TODAY'S PAPER
39° Good Afternoon
39° Good Afternoon
Long Island

Long Island finds a cash cow: Traffic tickets

Towns, villages and counties are using the money for services, materials and salaries.

Traffic signs on Middle Neck Road in Great

Traffic signs on Middle Neck Road in Great Neck. Photo Credit: Newsday / Thomas A. Ferrara

Long Island has found a cash cow — traffic and parking tickets — to pay for services, materials and salaries, state and local figures show.

Traffic court fines and fees from towns, villages and Suffolk and Nassau counties totaled $146 million last year, up from about $104 million five years ago, according to the state comptroller's office. 

The Island is home to 10 of New York's top 25 revenue-generating town and village traffic courts. East Hampton is highest on the list — at No. 4 — with $3.3 million, the state said.

Municipal officials said the revenue was the upshot of effective enforcement. Police and parking enforcement agents, they said, were simply doing their jobs, which is to keep order and protect the public. 

“I think you get a fine if you deserve it,” said Patricia O’Byrne, the Great Neck Plaza clerk-treasurer. “It’s a way to make sure there’s public safety. And maybe it’s better that all our revenues are not based on property taxes.” 

Both the Suffolk and Nassau police departments are steadfast that their officers write tickets to keep the roadways safe, not to fill the coffers. They point out that an increase in summonses translates to a decrease in crashes and fatalities.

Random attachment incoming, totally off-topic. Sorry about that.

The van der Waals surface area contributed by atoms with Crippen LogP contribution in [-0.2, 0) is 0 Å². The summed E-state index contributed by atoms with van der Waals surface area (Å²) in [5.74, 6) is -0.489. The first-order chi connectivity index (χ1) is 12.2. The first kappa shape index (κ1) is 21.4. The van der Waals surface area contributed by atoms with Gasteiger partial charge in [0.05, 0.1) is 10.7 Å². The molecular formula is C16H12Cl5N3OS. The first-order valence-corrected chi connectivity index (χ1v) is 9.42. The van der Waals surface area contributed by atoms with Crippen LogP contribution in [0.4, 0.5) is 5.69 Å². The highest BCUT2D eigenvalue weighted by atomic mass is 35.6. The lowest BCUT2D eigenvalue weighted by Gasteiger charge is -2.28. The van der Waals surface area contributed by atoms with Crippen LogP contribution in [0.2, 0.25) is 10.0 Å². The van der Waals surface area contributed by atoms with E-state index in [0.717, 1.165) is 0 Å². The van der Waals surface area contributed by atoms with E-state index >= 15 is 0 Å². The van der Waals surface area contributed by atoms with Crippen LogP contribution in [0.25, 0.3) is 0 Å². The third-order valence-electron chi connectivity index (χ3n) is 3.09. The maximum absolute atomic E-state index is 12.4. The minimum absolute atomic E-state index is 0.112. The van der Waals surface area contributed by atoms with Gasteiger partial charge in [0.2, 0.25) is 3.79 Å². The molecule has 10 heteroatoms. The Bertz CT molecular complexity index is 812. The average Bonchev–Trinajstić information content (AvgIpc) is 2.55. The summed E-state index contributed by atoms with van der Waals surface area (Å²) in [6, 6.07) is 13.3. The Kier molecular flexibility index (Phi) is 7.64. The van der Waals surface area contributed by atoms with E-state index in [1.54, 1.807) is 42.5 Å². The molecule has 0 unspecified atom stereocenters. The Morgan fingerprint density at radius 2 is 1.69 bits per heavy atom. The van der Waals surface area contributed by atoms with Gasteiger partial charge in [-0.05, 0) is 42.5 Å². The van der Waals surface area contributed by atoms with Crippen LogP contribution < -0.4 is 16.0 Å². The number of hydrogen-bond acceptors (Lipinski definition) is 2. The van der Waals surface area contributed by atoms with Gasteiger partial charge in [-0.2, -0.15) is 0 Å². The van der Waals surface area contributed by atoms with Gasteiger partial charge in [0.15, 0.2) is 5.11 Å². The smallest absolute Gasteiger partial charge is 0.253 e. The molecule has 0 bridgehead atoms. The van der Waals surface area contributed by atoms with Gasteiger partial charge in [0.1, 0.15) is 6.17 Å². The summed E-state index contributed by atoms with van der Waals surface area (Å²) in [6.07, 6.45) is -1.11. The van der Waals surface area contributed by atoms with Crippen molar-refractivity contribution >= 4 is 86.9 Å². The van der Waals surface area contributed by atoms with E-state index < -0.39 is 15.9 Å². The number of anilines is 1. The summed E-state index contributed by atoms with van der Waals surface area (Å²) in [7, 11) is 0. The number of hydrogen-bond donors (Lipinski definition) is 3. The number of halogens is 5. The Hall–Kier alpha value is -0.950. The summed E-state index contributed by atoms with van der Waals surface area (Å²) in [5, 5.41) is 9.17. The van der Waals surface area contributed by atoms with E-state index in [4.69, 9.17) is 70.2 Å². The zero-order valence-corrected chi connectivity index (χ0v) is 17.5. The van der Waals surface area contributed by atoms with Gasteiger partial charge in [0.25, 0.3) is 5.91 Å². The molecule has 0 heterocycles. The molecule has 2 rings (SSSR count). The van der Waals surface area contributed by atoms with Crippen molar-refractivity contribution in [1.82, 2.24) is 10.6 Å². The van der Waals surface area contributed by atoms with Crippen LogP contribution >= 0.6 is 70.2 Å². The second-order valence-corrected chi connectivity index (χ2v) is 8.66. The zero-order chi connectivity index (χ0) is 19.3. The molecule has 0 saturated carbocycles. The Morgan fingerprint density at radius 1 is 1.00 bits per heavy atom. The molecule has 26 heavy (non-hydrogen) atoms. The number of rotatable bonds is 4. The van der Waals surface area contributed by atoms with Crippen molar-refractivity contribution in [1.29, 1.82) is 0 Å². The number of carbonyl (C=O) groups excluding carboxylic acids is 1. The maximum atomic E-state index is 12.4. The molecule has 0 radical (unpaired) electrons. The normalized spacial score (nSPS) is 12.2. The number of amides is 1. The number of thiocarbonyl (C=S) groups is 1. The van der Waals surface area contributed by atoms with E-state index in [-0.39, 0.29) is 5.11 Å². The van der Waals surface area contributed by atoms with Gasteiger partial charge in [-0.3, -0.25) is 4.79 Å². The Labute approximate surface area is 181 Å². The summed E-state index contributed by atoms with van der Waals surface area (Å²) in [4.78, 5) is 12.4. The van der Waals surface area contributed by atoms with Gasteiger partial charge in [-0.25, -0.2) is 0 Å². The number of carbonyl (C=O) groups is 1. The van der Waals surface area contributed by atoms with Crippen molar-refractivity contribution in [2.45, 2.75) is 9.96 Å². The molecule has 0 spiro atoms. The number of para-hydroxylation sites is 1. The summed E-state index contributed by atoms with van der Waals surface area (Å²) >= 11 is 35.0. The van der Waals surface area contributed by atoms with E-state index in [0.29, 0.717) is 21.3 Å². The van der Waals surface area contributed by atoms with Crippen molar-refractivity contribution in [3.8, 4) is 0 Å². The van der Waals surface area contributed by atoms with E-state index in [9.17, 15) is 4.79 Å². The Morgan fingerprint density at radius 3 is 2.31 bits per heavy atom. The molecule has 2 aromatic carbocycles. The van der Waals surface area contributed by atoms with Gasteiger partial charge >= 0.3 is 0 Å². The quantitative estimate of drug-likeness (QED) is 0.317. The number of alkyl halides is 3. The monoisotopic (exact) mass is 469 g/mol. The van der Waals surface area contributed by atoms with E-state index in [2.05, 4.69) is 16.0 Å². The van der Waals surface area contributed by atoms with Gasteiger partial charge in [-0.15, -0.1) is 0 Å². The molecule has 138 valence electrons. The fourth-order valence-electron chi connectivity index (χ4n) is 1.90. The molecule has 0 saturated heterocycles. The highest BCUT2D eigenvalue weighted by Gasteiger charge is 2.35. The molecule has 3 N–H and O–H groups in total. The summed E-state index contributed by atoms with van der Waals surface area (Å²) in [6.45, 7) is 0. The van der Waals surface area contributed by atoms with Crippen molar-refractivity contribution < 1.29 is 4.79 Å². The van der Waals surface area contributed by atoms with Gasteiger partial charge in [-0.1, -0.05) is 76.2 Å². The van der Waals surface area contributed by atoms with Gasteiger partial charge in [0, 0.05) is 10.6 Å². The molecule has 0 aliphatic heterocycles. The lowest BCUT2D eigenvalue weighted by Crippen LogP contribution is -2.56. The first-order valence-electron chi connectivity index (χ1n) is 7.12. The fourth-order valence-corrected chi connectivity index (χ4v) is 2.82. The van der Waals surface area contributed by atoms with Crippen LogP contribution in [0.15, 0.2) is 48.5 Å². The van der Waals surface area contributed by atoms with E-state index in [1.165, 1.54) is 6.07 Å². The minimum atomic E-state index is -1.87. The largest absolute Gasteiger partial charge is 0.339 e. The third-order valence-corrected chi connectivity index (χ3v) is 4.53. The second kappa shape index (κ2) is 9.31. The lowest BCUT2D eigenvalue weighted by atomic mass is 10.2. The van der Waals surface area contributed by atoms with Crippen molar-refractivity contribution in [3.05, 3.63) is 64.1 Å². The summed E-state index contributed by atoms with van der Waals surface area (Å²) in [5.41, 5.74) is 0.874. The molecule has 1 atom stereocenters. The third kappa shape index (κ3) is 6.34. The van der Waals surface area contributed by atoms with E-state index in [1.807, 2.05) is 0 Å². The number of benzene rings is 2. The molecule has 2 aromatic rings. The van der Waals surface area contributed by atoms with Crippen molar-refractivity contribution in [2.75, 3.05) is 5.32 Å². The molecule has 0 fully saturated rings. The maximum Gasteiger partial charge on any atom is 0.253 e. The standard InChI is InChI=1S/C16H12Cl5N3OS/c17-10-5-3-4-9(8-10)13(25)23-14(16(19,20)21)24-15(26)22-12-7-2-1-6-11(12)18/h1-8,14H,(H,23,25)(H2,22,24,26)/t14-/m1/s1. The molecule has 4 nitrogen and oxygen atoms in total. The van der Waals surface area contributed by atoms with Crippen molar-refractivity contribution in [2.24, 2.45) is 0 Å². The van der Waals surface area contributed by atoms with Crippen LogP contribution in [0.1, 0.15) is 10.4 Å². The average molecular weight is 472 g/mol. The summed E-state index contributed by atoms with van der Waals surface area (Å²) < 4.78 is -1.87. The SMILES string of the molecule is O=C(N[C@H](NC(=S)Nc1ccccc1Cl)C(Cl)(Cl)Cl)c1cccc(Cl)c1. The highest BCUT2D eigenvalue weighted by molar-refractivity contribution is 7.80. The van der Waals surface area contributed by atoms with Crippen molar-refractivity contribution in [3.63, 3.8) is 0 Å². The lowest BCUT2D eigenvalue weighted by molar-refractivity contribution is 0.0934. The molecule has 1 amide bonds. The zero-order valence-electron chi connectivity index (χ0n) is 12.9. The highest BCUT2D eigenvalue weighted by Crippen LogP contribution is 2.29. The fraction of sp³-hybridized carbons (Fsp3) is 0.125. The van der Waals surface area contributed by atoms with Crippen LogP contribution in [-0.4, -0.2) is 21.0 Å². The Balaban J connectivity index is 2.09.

"Traffic summons are issued to drivers that violate the vehicle and traffic law to act as a deterrent and to educate drivers," said Patrick Ryder, Nassau's police commissioner. "Although revenue is generated by summonses as part of the deterrent, in no way do officers write summonses just to generate revenue.” 

In a statement, Suffolk County police said it "continues to implement a robust plan to ensure the reduction of motor vehicle crashes and fatalities."

The department's strategy includes increased patrols, enhanced enforcement on the roads and safe driving education programs.

"The direct correlation between the increase of summons the Department has issued and the decreases in motor vehicle incidents in Suffolk County shows that our initiatives are working," the statement said. 

Those who get a ticket are outraged about paying a fine and fees that can add up to hundreds of dollars. Kathleen Owens of Mineola paid $660 for two lane-change tickets — and that was after the prosecutor knocked down the charges to parking violations.

“That is shocking for failing to put a blinker on,” she said  

The sticker shock, though, isn't just with drivers. A growing number of lawmakers on Long Island are pushing back against fee creep.

"People are fed up," said Legis. Robert Trotta (R-Fort Salonga). "It's nothing more than raising taxes under the guise of fees."

Green machine

Long Island has nearly 100 village and town courts that handle traffic and parking violations.

Those courts combined took in $40 million last year, compared with $37.9 million five years ago, state figures show. Most of the money comes from parking and traffic tickets, but the courts also take in a small amount from fines and fees for offenses such as sanitation and building code violations.